CSU spokesperson Mike Hooker told CBS Denver that they were not aware of the lawsuit until this week and that they are reviewing claims and issues raised, and will respond accordingly. Hooker says the university does not typically comment on pending litigation.
Posted on 01/19/2017 12:42 PM (CNA Daily News)
Vatican City, Jan 19, 2017 / 03:42 am (CNA/EWTN News).- For Pope Francis, personal conversion is pretty much the key to the Church’s success in all of her activities, from Church governance to pastoral work, from Curial reform to evangelization and dialogue.
He reiterated this point in a Jan. 19 speech to an ecumenical delegation from Finland, telling them that “true ecumenism is based on a shared conversion to Jesus Christ as our Lord and Redeemer.”
“If we draw close to him, we draw close also to one another,” he said, and pointed to his trip to Sweden last fall for a joint-commemoration of the 500th anniversary of the Reformation.
Francis noted that at one of the ecumenical events held during his visit both Catholics and Lutherans recognized that Martin Luther’s original intention “was to renew the Church, not divide her.”
“The gathering there gave us the courage and strength, in our Lord Jesus Christ, to look ahead to the ecumenical journey that we are called to walk together,” he said, and urged members of the delegation to pray fervently “so that we may experience this conversion which makes reconciliation possible.”
Pope Francis spoke to members of the Ecumenical Delegation of the Lutheran Church of Finland who traveled to Rome for their annual pilgrimage marking the feast of St. Henrik, the country’s patron.
The delegation traditionally makes the pilgrimage during the Week of Prayer for Christian Unity, which this year runs Jan. 18-25 and holds the theme “Love of Christ pushes us toward reconciliation.”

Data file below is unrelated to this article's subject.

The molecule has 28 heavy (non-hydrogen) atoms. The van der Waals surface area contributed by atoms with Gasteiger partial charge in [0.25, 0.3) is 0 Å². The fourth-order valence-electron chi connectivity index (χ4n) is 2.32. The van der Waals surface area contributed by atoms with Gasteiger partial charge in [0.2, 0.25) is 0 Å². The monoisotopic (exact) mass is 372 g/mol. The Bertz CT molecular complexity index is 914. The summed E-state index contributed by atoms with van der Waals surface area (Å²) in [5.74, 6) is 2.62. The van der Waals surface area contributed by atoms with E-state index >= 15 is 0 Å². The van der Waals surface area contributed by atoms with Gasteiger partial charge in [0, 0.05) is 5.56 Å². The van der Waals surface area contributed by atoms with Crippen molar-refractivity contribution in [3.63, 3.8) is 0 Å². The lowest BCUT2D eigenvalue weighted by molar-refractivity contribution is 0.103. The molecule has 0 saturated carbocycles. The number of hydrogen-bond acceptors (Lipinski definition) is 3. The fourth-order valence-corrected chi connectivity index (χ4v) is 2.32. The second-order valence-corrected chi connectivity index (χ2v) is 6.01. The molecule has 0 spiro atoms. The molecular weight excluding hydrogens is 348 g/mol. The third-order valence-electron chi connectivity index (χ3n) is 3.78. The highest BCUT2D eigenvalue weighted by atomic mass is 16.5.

In his speech, Francis said the joint-commemoration of the Reformation in Sweden was important “on both the human and theological-spiritual levels.”
After 50 years of official ecumenical dialogue between Catholics and Lutherans, “we have succeeded in clearly articulating points of view which today we agree on,” he said, and voiced his gratitude. However, at the same time “we keep alive in our hearts sincere contrition for our faults,” he said, pointing to the current divisions among Christians.
Francis also said, as illustrated during his trip to Sweden, “theological dialogue remains essential for reconciliation” among Christians, Catholics and Lutherans in particular, but noted that this dialogue has already “advanced through steadfast commitment.”
“Thus, in that communion of harmony which permits the Holy Spirit to act, we will be able to find further convergence on points of doctrine and the moral teaching of the Church, and will be able to draw ever closer to full and visible unity,” he said.
He prayed particularly for the Lutheran-Catholic Dialogue Commission in Finland, which is currently “working diligently” to find “a common sacramental understanding” of the Church, the Eucharist and ecclesial ministry.
Given the steps that have already been taken and those that are being made now, the Pope said the celebration of the 500th anniversary of the Reformation in 2017 offers Catholics and Lutherans an opportunity to focus on the Gospel and to seek Christ together “with renewed vigor.”
He encouraged the delegation to make a similar commitment to the one made between the Catholic and Lutheran delegations in Sweden, promising to work together to serve the poor, needy and those who suffer persecution and violence.
By doing this, “as Christians we are no longer divided, but rather united on the journey toward full communion,” Pope Francis said.
He noted how 2017 also marks Finland’s 100th anniversary as an independent State, and prayed that the milestone would “encourage all the Christians of your country to profess faith in the Lord Jesus Christ – as did Saint Henrik so zealously.”
Francis closed his address praying that the delegation’s pilgrimage would “contribute to further strengthening the good cooperation between Orthodox, Lutherans and Catholics in Finland and in the world.”